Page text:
Diversity

How far have agencies come from being homogenous boys only clubs? Certainly, there are more women today than ever before working as CDs and presidents, and most agencies boast a roughly 50-50 male-female split. In fact, says Andrea Southcott, president/COO, TBWAVancouver, the issue for women these days is less about breaking the glass ceiling than where the grass is greenest. As for minorities, well, name two CDs or presidents who aren't white.

How far have agencies come from being homogenous boys only clubs? Certainly, there are more women today than ever before working as CDs and presidents, and most agencies boast a roughly 50-50 male-female split. In fact, says Andrea Southcott, president/COO, TBWAVancouver, the issue for women these days is less about breaking the glass ceiling than where the grass is greenest. As for minorities, well, name two CDs or presidents who aren’t white.

Still thinking? ‘In this industry, we don’t hire by putting out broad advertising,’ says Michael Griffiths, SVP and CD, Wunderman (who is black). ‘We usually go to other people in the business and ask, ‘Do you know of someone good?’ In many cases people’s friends reflect who they are, so you go to a white art director and you’re going to get another white art director.’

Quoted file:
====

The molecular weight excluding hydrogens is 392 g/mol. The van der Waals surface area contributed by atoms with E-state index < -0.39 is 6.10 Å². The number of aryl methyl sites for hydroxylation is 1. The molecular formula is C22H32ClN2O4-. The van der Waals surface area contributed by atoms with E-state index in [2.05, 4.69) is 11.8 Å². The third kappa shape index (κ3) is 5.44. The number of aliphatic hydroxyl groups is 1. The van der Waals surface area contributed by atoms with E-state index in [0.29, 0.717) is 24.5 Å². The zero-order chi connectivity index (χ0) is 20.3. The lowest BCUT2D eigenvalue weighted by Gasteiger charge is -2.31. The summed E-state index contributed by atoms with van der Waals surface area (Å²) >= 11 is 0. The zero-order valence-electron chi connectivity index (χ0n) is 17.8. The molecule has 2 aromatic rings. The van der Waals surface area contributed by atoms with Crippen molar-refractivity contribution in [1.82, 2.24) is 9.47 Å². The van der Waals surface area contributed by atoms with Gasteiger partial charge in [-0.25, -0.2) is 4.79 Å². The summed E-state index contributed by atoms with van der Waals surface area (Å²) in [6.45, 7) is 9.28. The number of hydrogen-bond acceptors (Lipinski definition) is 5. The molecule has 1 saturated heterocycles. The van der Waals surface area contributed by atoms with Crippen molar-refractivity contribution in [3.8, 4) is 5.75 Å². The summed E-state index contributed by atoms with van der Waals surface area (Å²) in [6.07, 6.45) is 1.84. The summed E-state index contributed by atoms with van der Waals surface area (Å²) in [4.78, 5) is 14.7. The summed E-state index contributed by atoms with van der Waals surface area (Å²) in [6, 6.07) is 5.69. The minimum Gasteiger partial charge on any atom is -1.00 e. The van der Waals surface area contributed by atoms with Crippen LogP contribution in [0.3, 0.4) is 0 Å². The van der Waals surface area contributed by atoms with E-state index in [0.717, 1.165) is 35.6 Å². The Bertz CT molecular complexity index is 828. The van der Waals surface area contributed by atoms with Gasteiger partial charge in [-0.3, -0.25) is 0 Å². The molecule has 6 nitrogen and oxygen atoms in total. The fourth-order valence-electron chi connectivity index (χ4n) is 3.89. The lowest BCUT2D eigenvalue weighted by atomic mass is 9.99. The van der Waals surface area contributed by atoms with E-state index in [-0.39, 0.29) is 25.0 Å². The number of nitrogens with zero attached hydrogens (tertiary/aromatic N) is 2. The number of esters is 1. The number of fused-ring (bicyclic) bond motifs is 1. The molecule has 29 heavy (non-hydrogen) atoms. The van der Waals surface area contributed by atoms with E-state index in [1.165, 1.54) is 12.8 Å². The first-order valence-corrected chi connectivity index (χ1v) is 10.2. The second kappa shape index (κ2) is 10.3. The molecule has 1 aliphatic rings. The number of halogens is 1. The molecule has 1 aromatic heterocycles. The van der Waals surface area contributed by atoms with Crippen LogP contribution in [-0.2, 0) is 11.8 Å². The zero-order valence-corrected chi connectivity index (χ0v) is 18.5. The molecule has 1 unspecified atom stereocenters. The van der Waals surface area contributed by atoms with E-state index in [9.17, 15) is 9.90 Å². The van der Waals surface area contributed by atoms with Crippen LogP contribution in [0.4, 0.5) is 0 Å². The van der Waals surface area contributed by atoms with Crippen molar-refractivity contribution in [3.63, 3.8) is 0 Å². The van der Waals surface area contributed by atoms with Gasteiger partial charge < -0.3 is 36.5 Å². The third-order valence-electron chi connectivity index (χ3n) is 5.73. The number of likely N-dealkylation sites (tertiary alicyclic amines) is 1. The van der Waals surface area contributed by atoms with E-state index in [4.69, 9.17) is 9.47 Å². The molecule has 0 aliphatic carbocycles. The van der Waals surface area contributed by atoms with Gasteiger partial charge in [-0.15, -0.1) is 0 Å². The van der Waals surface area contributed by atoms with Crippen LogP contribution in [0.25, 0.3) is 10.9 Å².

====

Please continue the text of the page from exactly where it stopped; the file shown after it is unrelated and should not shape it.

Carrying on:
Griffiths estimates his Toronto office is made up of 15% to 20% visible minorities. The payoff is inclusive advertising. ‘Minorities tend to be represented less in the advertising because there isn’t anyone within the agency, and often on the client side, to raise the flag and say ‘Hey, I’m here too. I’m a consumer.”

SURVEY SAYS!

Griffiths says industry associations need to make more of an effort to promote advertising as a viable career option at schools. Individually, be conscious when you’re hiring. ‘When you’re recruiting, think, ‘Am I bringing in another clone of myself or am I bringing in someone who can bring another perspective?”